Viagra may also lengthen a man’s lifespan, Swedish study concludes

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SOLNA, Sweden — Taking Viagra may do more than just benefit a man’s love life. A new study finds the erectile dysfunction drug can also help lengthen a patient’s lifespan, too.

Researchers at the Karolinska Institutet in Sweden report that men who have survived a heart attack could prolong their life by taking the drug. In fact, the more often they use it, the lower their risk of another attack.

Impotence can be an early warning sign of cardiovascular disease in healthy men. It is treated either locally with alprostadil, which dilates the blood vessels so that the penis stiffens, or with so-called PDE5 inhibitors such as Viagra or Cialis tablets. The pills are taken before sex, and increase blood flow to the penis.

“Potency problems are common in older men and now our study also shows that PDE5 inhibitors may protect against heart attack and prolong life,” says study author Martin Holzmann, of the Karolinska Institutet, in a statement per SWNS Media. “The protection was dose-dependent, so that the more frequent the dose of PDE5 inhibitor, the lower the risk.”

Erectile dysfunction drugs could protect against deadly heart conditions

Since Viagra and Cialis decrease blood pressure, they were previously not recommended for men with coronary artery disease due to the risk of heart attack. But in 2017, Holzmann and colleagues showed that men who have had a heart attack tolerate the drug well and that it even prolongs life expectancy and protects against stroke and heart failure.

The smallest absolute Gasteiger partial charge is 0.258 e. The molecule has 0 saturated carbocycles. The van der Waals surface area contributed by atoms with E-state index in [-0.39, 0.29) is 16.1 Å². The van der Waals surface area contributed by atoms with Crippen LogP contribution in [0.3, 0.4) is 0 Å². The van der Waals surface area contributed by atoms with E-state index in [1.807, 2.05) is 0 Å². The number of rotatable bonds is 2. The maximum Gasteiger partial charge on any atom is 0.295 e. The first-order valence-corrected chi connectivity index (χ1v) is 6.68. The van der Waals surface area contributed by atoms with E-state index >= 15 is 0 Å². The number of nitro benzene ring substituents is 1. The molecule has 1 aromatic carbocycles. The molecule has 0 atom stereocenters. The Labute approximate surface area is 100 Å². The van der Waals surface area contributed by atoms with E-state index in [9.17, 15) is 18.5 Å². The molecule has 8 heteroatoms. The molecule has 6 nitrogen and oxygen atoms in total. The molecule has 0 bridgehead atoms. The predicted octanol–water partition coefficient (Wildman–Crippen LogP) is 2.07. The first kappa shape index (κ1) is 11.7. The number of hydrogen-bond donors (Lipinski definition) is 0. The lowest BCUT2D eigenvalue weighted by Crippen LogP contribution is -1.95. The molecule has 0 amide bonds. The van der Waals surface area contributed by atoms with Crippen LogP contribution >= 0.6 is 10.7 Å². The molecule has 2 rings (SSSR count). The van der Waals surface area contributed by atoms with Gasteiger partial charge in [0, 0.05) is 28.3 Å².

In their new study, the team compared the effect of alprostadil and PDE5 inhibitors including Viagra in men with stable coronary artery disease. The patients had either a stroke, balloon dilation or a coronary artery bypass surgery at least six months before starting treatment for erectile dysfunction.

“The risk of a new heart attack is greatest during the first six months, after which we consider the coronary artery disease to be stable,” says Holzmann.

The study included 16,500 men treated with PDE5 inhibitors, and just under 2,000 who received alprostadil. Data was collected from the patient, drug and cause of death registries.  Results show that men who received PDE5 inhibitors lived longer and had a lower risk of new heart attack, heart failure, balloon dilation and bypass surgery than those who received alprostadil.

“This suggests that there’s a causal relationship, but a registry study can’t answer that question,” says Holzmann. “It is possible that those who received PDE5 inhibitors were healthier than those on alprostadil and therefore had a lower risk. To ascertain whether it is the drug that reduces the risk, we would need to randomly assign patients to two groups, one that takes PDE5 and one that doesn’t. The results we have now give us very good reason to embark on such a study.”

As Viagra and other PDE5 inhibitors are available by prescription only in Sweden, they cannot be bought over the counter.

But Holzmann hopes that men with coronary artery disease do not shy away from addressing the matter with their doctor.

The research is published in the Journal of the American College of Cardiology.

SWNS writer Laura Sharman contributed to this report.